j.*w.*(N-1)./2); %define DTFT function
subplot(2,1,1)
Mag=abs(dtft); %compute magnitude
plot(w./pi,Mag); %plot magnitude
subplot(2,1,2)
Pha=angle(dtft); %compute phase
plot(w./pi,Pha); %plot phase

Analogous to Example 4.4, there are 201 uniformly-spaced
points to approximate the continuous functions and
.
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0 0.5 1 1.5 2
0
5
10
Magnitude Response
/
0 0.5 1 1.5 2
-4
-2
0
2
4
Phase Response
/

Fig.6.2: DTFT plots using abs and angle
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Alternatively, we can use the command freqz:



which is ratio of two polynomials in

The corresponding MATLAB code is:

N=10; %N=10
a=[1,-1]; %vector for denominator
b=[1,zeros(1,N-1),-1]; %vector for numerator
freqz(b,a) %plot magnitude & phase (dB)

Note that it is also possible to use and in
this case we have b=ones(N,1) and a=1.
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0 0.2 0.4 0.6 0.8 1
-200
-100
0
100
Normalized Frequency ( rad/sample)
P
h
a
s
e

(
d
e
g
r
e
e
s
)
0 0.2 0.4 0.6 0.8 1
-60
-40
-20
0
20
Normalized Frequency ( rad/sample)
M
a
g
n
i
t
u
d
e

(
d
B
)

Fig.6.3: DTFT plots using freqz
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The results in Figs. 6.2 and 6.3 are identical, although their
presentations are different:

at in Fig. 6.2 while that of Fig. 6.3 is 20
dB. It is easy to verify that 10 corresponds to
dB

units of phase spectra in Figs. 6.2 and 6.3 are radian and
degree, respectively. To make the phase values in both
plots identical, we also need to take care of the phase
ambiguity.

The MATLAB programs for this example are provided as
ex6_2.m and ex6_2_2.m.


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Example 6.3
Find the inverse DTFT of which is a rectangular pulse
within :


where .

Using (6.2), we get:



That is, is an infinite-duration sequence whose values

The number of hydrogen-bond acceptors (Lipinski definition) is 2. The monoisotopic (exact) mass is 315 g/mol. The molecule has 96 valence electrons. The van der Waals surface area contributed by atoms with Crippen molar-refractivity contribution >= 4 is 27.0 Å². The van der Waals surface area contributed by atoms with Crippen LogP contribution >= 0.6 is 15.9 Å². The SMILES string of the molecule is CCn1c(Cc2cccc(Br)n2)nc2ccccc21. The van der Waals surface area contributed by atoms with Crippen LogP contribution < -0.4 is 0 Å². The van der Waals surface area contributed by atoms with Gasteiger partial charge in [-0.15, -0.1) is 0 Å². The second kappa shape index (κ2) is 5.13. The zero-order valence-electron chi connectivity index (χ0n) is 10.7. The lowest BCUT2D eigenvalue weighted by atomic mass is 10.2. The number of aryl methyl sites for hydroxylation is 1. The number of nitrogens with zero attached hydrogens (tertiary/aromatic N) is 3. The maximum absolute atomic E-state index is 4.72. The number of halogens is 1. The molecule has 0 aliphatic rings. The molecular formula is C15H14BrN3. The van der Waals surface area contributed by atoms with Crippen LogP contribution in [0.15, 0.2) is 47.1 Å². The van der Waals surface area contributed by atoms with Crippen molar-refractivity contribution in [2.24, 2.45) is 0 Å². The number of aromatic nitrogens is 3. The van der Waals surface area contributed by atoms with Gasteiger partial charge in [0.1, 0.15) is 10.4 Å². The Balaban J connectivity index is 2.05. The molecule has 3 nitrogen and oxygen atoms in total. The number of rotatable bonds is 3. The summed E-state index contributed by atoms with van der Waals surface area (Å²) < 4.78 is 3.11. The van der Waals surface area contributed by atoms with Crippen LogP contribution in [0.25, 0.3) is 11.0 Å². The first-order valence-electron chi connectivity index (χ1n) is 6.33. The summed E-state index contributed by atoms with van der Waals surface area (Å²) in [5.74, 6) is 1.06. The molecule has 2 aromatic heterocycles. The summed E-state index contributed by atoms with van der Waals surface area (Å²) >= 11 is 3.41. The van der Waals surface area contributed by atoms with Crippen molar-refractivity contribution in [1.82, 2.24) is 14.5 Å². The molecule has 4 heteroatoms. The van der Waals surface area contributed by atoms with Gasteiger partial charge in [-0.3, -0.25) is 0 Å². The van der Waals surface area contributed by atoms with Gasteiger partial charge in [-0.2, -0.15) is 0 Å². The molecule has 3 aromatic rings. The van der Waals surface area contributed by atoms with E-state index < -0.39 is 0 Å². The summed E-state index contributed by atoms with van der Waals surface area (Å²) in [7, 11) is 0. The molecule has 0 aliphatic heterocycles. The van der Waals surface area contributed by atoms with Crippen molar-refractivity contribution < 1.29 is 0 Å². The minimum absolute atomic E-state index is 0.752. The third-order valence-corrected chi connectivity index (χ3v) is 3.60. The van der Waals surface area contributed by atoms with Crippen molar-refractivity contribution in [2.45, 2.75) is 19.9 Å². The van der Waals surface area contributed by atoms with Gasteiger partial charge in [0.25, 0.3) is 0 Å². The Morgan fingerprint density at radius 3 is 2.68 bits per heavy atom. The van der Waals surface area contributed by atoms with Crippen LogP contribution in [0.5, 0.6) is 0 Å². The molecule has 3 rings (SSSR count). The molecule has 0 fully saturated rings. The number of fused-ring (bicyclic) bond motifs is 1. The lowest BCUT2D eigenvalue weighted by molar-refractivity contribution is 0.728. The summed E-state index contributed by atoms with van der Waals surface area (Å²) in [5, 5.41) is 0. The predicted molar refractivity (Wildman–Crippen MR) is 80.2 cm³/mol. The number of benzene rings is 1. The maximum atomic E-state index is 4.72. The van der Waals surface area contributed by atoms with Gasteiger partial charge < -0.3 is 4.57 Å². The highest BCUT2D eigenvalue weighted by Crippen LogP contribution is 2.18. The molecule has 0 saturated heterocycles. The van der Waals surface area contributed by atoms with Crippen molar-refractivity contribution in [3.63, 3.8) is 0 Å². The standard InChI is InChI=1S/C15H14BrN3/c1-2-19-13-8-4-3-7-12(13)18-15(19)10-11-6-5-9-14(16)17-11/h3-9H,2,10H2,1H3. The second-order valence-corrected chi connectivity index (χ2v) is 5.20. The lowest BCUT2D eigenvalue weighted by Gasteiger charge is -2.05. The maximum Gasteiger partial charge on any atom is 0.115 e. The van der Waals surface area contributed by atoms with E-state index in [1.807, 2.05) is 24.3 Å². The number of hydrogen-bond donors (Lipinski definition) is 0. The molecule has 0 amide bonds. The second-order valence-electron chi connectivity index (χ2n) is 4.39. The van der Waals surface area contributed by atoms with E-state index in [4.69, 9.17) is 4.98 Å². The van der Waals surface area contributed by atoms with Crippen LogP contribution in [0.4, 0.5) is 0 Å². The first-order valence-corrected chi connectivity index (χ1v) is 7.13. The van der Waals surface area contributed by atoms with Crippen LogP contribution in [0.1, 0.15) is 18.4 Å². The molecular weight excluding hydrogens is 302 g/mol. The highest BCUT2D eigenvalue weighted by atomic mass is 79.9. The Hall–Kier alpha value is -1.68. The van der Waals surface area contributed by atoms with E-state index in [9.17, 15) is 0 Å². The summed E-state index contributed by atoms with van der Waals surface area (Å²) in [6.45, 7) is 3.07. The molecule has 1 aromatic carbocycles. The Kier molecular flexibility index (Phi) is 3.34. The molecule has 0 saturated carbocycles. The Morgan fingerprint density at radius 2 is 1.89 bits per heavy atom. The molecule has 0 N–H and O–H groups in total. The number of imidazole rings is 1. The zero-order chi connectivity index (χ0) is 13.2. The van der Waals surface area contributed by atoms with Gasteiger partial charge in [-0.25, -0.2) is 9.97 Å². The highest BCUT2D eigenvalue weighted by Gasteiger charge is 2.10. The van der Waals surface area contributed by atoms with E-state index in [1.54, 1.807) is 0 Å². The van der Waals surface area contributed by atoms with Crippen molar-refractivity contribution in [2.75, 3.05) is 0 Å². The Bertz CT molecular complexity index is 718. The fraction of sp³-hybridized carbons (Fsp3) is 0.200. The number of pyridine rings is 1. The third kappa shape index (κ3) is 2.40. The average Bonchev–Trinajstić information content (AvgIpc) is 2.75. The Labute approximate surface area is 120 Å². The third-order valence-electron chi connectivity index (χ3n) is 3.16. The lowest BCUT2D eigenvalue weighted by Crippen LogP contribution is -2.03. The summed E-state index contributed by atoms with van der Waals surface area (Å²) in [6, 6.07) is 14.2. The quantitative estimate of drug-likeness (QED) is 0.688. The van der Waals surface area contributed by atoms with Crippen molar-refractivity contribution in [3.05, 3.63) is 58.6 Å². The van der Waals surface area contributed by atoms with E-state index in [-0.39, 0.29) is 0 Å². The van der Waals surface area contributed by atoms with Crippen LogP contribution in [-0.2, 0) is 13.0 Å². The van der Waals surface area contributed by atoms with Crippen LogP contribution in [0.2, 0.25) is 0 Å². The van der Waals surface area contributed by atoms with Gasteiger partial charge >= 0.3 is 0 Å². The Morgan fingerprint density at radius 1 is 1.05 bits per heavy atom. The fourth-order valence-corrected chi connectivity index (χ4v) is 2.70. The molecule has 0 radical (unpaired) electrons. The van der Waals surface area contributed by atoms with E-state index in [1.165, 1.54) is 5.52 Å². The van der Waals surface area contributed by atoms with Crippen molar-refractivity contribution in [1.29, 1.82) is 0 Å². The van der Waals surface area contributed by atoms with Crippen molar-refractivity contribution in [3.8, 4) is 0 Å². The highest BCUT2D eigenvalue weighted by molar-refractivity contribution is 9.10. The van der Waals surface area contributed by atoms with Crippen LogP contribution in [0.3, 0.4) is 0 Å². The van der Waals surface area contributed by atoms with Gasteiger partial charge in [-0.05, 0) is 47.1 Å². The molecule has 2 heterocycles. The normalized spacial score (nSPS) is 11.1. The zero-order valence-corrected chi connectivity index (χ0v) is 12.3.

are drawn from a scaled sinc function.
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Example 6.4
Determine the inverse DTFT of which has the form of:



With the use of , the corresponding transform is



Note that ROC should include the unit circle as DTFT exists

Employing the time shifting property, we get


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Properties of DTFT

Since DTFT is closely related to transform, its properties
follow those of transform. Note that ROC is not involved
because it should include unit circle in order for DTFT exists

1. Linearity

If and are two DTFT pairs, then:

(6.9)

2. Time Shifting

A shift of in causes a multiplication of in :

(6.10)
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3. Multiplication by an Exponential Sequence

Multiplying by in time domain corresponds to a shift
of in the frequency domain:

(6.11)

which agrees with (5.33) by putting and

4. Differentiation

Differentiating with respect to corresponds to
multiplying by :

(6.12)
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Note the RHS can be obtained from (5.34) by putting :

(6.13)

5. Conjugation

The DTFT pair for is given as:

(6.14)

6. Time Reversal

The DTFT pair for is given as:

(6.15)
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7. Convolution

If and are two DTFT pairs, then:

(6.16)

In particular, for a LTI system with input , output and
impulse response , we have:

(6.17)

which is analogous to (2.24) for continuous-time LTI
systems



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8. Multiplication

Multiplication in the time domain corresponds to convolution
in the frequency domain:
(6.18)

where denotes convolution within one period

9. Parsevals Relation

The Parsevals relation addresses the energy of a sequence:

(6.19)
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With the use of (6.2), the proof is:

(6.20)